Alex Speier has a great interview up with Theo Epstein over at WEEI today. In it Epstein talks candidly about what went wrong towards the end in Boston. Specifically, how a team that was built into a success with player development and home grown talent got into the business of signing people like John Lackey and Carl Crawford to mega deals.
Espstein says that success builds a “new baseline” and that they were always trying to do more. Which, in turn, caused the team — and he includes himself and everyone in the organization — to lose its way and forget its principles:
“Had we been completely true to our baseball philosophy that we set out and believed in and followed, we probably wouldn’t have made certain moves that we made anyway, moves that, as I look back on them, they were probably moves too much of convenience, of placating elements that shouldn’t have been important,” said Epstein. “Those were my mistakes, and because of that the last couple of years weren’t as successful as the previous seven or so.”
Great interview, not just for what Epstein says, but for how Speier describes and characterizes them. He’s one of the best in the business.
The Nationals have acquired left-handed reliever Marc Rzepczynski and cash considerations from the A’s in exchange for minor league infielder Max Schrock.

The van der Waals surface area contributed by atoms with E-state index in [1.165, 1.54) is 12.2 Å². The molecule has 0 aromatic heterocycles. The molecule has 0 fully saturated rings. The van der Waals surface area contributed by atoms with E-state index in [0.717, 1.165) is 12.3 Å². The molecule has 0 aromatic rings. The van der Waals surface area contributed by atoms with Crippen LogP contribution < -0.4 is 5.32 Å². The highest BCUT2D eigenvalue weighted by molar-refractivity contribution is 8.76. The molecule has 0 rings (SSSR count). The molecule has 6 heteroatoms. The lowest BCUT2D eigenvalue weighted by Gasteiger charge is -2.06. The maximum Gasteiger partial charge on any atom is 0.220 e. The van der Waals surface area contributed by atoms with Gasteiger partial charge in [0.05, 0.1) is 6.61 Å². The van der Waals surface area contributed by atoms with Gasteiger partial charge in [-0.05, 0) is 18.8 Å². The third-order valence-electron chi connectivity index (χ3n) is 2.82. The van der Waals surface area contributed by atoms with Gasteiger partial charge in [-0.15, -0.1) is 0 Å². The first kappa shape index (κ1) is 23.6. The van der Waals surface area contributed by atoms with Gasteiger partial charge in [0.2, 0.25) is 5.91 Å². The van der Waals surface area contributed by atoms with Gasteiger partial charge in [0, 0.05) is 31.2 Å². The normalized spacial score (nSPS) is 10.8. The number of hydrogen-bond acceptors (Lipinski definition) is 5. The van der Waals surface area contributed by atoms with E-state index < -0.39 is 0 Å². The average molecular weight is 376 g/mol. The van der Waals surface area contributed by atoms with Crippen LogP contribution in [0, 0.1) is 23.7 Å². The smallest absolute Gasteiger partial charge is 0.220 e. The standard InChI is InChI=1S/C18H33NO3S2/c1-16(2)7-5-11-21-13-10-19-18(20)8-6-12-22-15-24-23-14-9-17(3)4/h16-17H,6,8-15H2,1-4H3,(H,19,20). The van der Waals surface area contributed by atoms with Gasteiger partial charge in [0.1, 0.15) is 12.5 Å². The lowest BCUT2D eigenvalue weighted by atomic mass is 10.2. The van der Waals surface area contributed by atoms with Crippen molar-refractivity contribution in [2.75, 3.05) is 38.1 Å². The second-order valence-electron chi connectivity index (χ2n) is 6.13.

Schrock is a 21-year-old second baseman who has been pretty darn impressive in A-ball this year, but the Nats can be excused for giving up promise in 2018 or whatever for some bullpen help come playoff time. Rzepczynski walks a few too many guys for my taste but he strikes ’em out at a pretty decent rate for a LOOGY and the Nats could use another southpaw reliever apart from Oliver Perez. This is especially true given how many tough lefty hitters they may face in the playoffs.
On the basic merits, sure, Rzepczynski for Schrock may look pretty dang good for the A’s in a few years. But this October the A’s will be watching on TV from home while the Nats will be trying to win it all, making the trade pretty darn understandable from their point of view.
Meanwhile, in Tulsa, Zach Welz of the visiting Arkansas Travelers made a spectacular catch. It was the catch Torii Hunter tried to make on that famous David Ortiz homer in the playoffs a few years back except Welz made it.
Watch as he topples over the wall to come up with the would-be dinger off the bat of Tulsa Drillers first baseman Cody Bellinger: